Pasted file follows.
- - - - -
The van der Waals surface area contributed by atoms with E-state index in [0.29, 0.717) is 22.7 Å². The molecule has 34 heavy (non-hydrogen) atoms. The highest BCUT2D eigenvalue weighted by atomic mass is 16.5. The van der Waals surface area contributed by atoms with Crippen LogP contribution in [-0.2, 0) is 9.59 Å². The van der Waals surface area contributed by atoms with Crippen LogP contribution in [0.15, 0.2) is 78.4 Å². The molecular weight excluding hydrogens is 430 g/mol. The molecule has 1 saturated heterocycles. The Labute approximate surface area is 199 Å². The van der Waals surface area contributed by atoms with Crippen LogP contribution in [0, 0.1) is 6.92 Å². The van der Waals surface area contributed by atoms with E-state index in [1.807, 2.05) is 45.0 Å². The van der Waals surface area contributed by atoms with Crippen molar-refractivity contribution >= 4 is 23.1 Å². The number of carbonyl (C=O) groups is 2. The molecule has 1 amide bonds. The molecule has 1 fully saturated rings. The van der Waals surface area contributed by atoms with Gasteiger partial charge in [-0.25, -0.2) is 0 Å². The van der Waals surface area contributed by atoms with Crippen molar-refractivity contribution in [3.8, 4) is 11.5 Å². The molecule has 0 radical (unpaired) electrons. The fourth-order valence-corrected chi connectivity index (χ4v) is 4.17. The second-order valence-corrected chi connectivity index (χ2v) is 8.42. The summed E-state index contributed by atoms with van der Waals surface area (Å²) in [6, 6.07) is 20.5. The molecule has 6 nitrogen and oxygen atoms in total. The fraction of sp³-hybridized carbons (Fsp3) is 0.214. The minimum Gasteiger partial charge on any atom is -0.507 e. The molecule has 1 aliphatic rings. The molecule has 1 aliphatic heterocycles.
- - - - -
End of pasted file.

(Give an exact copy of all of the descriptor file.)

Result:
The van der Waals surface area contributed by atoms with E-state index in [0.29, 0.717) is 22.7 Å². The molecule has 34 heavy (non-hydrogen) atoms. The highest BCUT2D eigenvalue weighted by atomic mass is 16.5. The van der Waals surface area contributed by atoms with Crippen LogP contribution in [-0.2, 0) is 9.59 Å². The van der Waals surface area contributed by atoms with Crippen LogP contribution in [0.15, 0.2) is 78.4 Å². The molecular weight excluding hydrogens is 430 g/mol. The molecule has 1 saturated heterocycles. The Labute approximate surface area is 199 Å². The van der Waals surface area contributed by atoms with Crippen LogP contribution in [0, 0.1) is 6.92 Å². The van der Waals surface area contributed by atoms with E-state index in [1.807, 2.05) is 45.0 Å². The van der Waals surface area contributed by atoms with Crippen molar-refractivity contribution >= 4 is 23.1 Å². The number of carbonyl (C=O) groups is 2. The molecule has 1 amide bonds. The molecule has 1 fully saturated rings. The van der Waals surface area contributed by atoms with Gasteiger partial charge in [-0.25, -0.2) is 0 Å². The van der Waals surface area contributed by atoms with Crippen molar-refractivity contribution in [3.8, 4) is 11.5 Å². The molecule has 0 radical (unpaired) electrons. The fourth-order valence-corrected chi connectivity index (χ4v) is 4.17. The second-order valence-corrected chi connectivity index (χ2v) is 8.42. The summed E-state index contributed by atoms with van der Waals surface area (Å²) in [6, 6.07) is 20.5. The molecule has 6 nitrogen and oxygen atoms in total. The fraction of sp³-hybridized carbons (Fsp3) is 0.214. The minimum Gasteiger partial charge on any atom is -0.507 e. The molecule has 1 aliphatic rings. The molecule has 1 aliphatic heterocycles.